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WE CAN WORK IT OUT

I started my morning behind some idiot going 25 in a 35. Followed in quick succession by my boss putting yet one more thing on my plate. And ending on a great note with cracked eggs cuz that bagger put them in the wrong place. Arggh!


How many times have I said, “Oh, that made me so mad!” I wish I could blame my anger on the things that happen, but in the end, I know that I can choose how to respond to those things. It’s just so hard to temper my anger (pun intended) when things don’t go the way I’d like them to go.


I can move from event to response in a heartbeat. I tried pushing anger away for a while, but it would sneak up on me anyway, making itself known. I realized that neither extreme was helpful. I figured that pausing and noticing that I was not pleased with something might be a good way to start. After that acknowledgement, I could make a conscious choice about what I wanted to do with that awareness.


The first choice we have is whether or not the situation merits anything more than an acknowledgment of displeasure. Some things are not worth our anger or our energy, and we might want to let those things go. Examples could include things that happened by accident, and things that don’t effect us too much.


It is not easy though, to let go of even some of our anger. Sometimes we might feel that even though things aren’t the way we’d like them to be, we at least have our anger. We might want to question whether there is any value added by holding on to all of our anger. Other than muscle tension and elevated blood pressure, what do we really gain?


We can use imagery to help us if we’re willing to let go of something that might have led to anger in the past. We can imagine the situation that bothers us on a leaf that is floating on a stream. We can then watch as the leafs flows away and out of sight. Or we can imagine that we are putting that situation in a balloon, tying it up, and watching as the balloon floats through the ceiling, through the roof and disappears into the atmosphere.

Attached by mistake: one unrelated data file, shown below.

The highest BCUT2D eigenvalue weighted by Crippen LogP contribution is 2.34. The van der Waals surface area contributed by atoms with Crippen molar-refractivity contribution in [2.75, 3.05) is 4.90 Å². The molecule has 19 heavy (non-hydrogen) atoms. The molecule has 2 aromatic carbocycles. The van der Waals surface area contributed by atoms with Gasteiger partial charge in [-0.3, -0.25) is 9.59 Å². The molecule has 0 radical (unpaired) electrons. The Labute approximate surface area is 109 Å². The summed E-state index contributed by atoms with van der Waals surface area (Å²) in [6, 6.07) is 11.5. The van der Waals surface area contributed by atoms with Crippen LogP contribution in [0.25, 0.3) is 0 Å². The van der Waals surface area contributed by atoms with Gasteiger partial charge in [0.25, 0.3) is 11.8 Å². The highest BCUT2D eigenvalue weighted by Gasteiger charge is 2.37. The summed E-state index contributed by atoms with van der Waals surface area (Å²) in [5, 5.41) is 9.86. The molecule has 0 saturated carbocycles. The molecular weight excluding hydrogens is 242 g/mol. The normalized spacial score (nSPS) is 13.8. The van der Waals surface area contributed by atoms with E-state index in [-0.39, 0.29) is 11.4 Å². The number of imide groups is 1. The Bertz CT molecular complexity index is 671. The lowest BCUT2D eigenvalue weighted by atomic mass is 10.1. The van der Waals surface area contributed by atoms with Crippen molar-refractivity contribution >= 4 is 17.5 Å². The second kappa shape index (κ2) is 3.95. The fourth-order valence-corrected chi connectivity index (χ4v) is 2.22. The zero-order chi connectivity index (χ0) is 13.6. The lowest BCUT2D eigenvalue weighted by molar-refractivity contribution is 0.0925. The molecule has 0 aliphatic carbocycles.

If we feel that a situation merits a response, we can first look at our beliefs about that situation. Sometimes, we can unknowingly add fuel to the fire with beliefs that aren’t based on facts. For example, we may assume that something has happened on purpose, when it was actually accidental. Or we may be personalizing a situation that was not intended as a personal attack. I know that I have done both!


We can then explore the most effective ways to express our emotions. We can look for a way to let others know how we feel that provides the best chance of our being heard and understood. Then we can examine the ways that the situation might be changed for the better. There is a great technique called the “I Message” that I have used effectively to achieve both.


When you use that tool, you tell the other person in the situation, one specific thing about which you are displeased. To do this, you might start by saying “When you”, followed by that specific thing. You then let them know how you feel. You would begin with “I feel”, followed by how you feel about that. The end of the conversation would be a request for a specific way you would like that thing to be changed, with the words “I’d like”. For example, I might say to my child, “When you leave your clothes on the floor, I feel overwhelmed. I’dlike if you could please put them in the laundry basket.”


Communicating in this way has worked very well because it prevents our listing every offense ever committed by that person, labeling them as bad for having done what they did, and giving them an unrealistic future expectation. It can also be helpful when both parties involved in a situation express themselves, followed by each person rewording what has been said to convey understanding. Then both people can brainstorm to arrive at a compromise – a mutually agreeable win-win solution that offers benefits to both parties.


When we were angry or frustrated as infants, all we had to do was cry and scream to make our needs known. All of a sudden as toddlers, we were told to “use your words” It was difficult then, and it can be difficult even now. Sometimes we grown-ups just might need a good “tantrum” to let our feelings out. Every now and then, it might feel good to yell into a pillow, punch out bread dough or write a cathartic “railing at the universe” letter! Then we might be more able to make conscious thoughtful choices when things don’t go the way we want them to go.



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